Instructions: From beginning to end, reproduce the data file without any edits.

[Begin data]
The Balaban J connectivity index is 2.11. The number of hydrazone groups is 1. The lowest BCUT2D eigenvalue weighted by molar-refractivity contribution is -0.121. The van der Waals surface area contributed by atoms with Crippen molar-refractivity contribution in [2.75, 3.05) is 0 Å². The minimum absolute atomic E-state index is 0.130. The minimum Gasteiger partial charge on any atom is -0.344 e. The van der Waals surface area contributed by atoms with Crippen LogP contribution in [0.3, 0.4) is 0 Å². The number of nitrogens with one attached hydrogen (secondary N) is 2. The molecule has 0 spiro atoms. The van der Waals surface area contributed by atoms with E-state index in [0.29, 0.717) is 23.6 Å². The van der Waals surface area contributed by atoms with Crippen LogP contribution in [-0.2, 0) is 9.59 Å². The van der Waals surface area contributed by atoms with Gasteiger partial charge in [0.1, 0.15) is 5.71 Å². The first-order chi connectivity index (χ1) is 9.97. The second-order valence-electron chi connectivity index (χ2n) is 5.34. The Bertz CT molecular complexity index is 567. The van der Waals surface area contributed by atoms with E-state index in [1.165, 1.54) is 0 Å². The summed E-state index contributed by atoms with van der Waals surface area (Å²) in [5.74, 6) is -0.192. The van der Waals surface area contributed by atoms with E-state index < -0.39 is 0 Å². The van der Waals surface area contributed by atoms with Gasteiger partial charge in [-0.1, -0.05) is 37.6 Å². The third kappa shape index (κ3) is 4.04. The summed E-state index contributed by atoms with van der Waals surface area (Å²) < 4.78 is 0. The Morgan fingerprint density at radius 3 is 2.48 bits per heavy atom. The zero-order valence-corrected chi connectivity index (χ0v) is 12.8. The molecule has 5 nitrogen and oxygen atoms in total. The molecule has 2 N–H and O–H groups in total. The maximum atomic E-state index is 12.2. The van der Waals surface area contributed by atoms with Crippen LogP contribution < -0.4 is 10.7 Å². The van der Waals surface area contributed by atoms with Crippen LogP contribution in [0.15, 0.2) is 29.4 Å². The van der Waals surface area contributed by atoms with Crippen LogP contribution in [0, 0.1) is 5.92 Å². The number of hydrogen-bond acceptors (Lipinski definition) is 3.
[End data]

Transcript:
The Balaban J connectivity index is 2.11. The number of hydrazone groups is 1. The lowest BCUT2D eigenvalue weighted by molar-refractivity contribution is -0.121. The van der Waals surface area contributed by atoms with Crippen molar-refractivity contribution in [2.75, 3.05) is 0 Å². The minimum absolute atomic E-state index is 0.130. The minimum Gasteiger partial charge on any atom is -0.344 e. The van der Waals surface area contributed by atoms with Crippen LogP contribution in [0.3, 0.4) is 0 Å². The number of nitrogens with one attached hydrogen (secondary N) is 2. The molecule has 0 spiro atoms. The van der Waals surface area contributed by atoms with E-state index in [0.29, 0.717) is 23.6 Å². The van der Waals surface area contributed by atoms with Crippen LogP contribution in [-0.2, 0) is 9.59 Å². The van der Waals surface area contributed by atoms with Gasteiger partial charge in [0.1, 0.15) is 5.71 Å². The first-order chi connectivity index (χ1) is 9.97. The second-order valence-electron chi connectivity index (χ2n) is 5.34. The Bertz CT molecular complexity index is 567. The van der Waals surface area contributed by atoms with E-state index in [1.165, 1.54) is 0 Å². The summed E-state index contributed by atoms with van der Waals surface area (Å²) in [5.74, 6) is -0.192. The van der Waals surface area contributed by atoms with E-state index < -0.39 is 0 Å². The van der Waals surface area contributed by atoms with Gasteiger partial charge in [-0.1, -0.05) is 37.6 Å². The third kappa shape index (κ3) is 4.04. The summed E-state index contributed by atoms with van der Waals surface area (Å²) < 4.78 is 0. The Morgan fingerprint density at radius 3 is 2.48 bits per heavy atom. The zero-order valence-corrected chi connectivity index (χ0v) is 12.8. The molecule has 5 nitrogen and oxygen atoms in total. The molecule has 2 N–H and O–H groups in total. The maximum atomic E-state index is 12.2. The van der Waals surface area contributed by atoms with Crippen LogP contribution < -0.4 is 10.7 Å². The van der Waals surface area contributed by atoms with Crippen LogP contribution in [0.15, 0.2) is 29.4 Å². The van der Waals surface area contributed by atoms with Crippen LogP contribution in [0, 0.1) is 5.92 Å². The number of hydrogen-bond acceptors (Lipinski definition) is 3.